March 7th, 2014

International Women’s Day: Remember the Devadasi

On the 8th March 2014, women worldwide come together to celebrate International Women’s Day, promoting women’s rights and equality. Women’s empowerment is crucial as it has potential to mobilise up to half of the population! HART strives to promote gender equality, with numerous projects worldwide focusing on women’s issues. One such scheme is Operation Mercy India who partners HART to work with one of the most disempowered groups across India – the Devadasi.

The Devadasi are girls and women who are trapped into a system of ritualised prostitution, masked under the pretence of religion, and forced to dedicate their lives to the fertility goddess, Yellamma. The Devadasi ritual was outlawed 1988 yet sadly it remains a common practice, with punitive measures for those who take part virtually non-existent. The majority of Devadasi are unaware of their rights and many don’t even know that it is outlawed. There are an estimated 250,000 Devadasi in India although this number could be higher, as its illegal status results in many presentations or rituals being carried out in secret. Therefore the first step to end the plight of the Devadasi is their identification.

Daughters are presented to temples due to their families living in such acute poverty that it is the only way to provide for them. When Devadasi, sometime as young as 7, are first presented, they are too young to understand the implications and enjoy dressing up with bangles and flowers. Upon reaching puberty, their virginity is auctioned to the highest bidder and they can subsequently be expected to ‘service’ up to 20 men a day. This inevitably leads to problems such as HIV/AIDS, pregnancy and abuse. They are trapped into this cycle of exploitation and abuse, often due to dependant family members. Once Devadasi contract a sexually transmitted disease or are considered too old, they are cast from the temple, usually with a future of prostitution in store.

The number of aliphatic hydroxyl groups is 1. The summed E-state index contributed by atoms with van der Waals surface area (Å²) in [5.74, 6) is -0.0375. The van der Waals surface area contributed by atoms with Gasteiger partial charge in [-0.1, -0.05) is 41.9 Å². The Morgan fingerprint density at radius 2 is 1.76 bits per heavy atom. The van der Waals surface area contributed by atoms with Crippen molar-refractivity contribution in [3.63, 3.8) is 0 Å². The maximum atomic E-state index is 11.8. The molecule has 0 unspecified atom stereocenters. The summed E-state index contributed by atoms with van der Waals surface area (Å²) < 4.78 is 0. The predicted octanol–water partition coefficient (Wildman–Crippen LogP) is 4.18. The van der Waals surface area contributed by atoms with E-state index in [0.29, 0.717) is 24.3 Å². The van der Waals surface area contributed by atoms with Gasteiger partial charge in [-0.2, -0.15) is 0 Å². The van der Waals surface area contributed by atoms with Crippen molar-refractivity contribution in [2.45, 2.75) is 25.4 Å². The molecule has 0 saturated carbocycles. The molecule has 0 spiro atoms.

The plight of the Devadasi includes discrimination, exploitation, oppression and acute poverty, not to mention physical and mental health risks. There is minimal family support as they are forbidden to marry, and the prospects of their children are often severely limited. In India a strong emphasis placed on the father means the children cannot marry and are often trapped in a life of poverty and exploitation. Devadasi daughters usually follow in their mother’s footsteps and are forced into Devadasi system as there is no other way for the mother to provide for the child. These children often have poor health or a secondary sexually transmitted disease that has been passed on from the mother.

The work of HART’s partners, Operation Mercy India (OMI) with the Devadasi is vital in providing these women with access to healthcare, education and security to support themselves and enabling them to give their children a better future. Their pioneering projects work to support the Devadasi and break the cycle of exploitation. OMI provides Devadasi and their children with education, counselling support and medical care. A school provides education specifically for Devadasi children, allowing them to create a brighter future of stability, often training for future careers in nursing or teaching. Education for the Devadasi  themselves includes schemes that teach trade, crafts, hygiene, nutrition so they no longer need to resort to prostitution as a source of income. Courses in basic agriculture are not uncommon and allow Devadasi families to become self-sufficient.

As well as the work with the Devadasi, HART continues its anti-slavery and anti-trafficking advocacy and campaigns. Baroness Cox has recently updated her book – ‘This Immoral Trade: Slavery in the 21st Century’ to include the recent work undertaken with the Devadasi women of Belgaum, Karnakata State. This includes many stories that have been reported and the understanding of the plight of these women.

This International Women’s Day, help us to continue our support of the Devadasi and other exploited women by sharing this article with friends and family, and spreading the good work of OMI and other HART partners dedicated to empowering women worldwide.  Further information is available on the HART website detailing other HART projects that are focussed on gender equality and women’s empowerment. Let’s work together to make the future for females all over the world bright, safe and rewarding.

For more information on International Women’s Day, visit: http://www.internationalwomensday.com

Elizabeth Stanton

By Elizabeth Stanton

Elizabeth is currently interning at HART for three months having recently graduated from Durham University where she studied Physical Geography. Her interests include women’s empowerment and the relationship between environmental processes and development.

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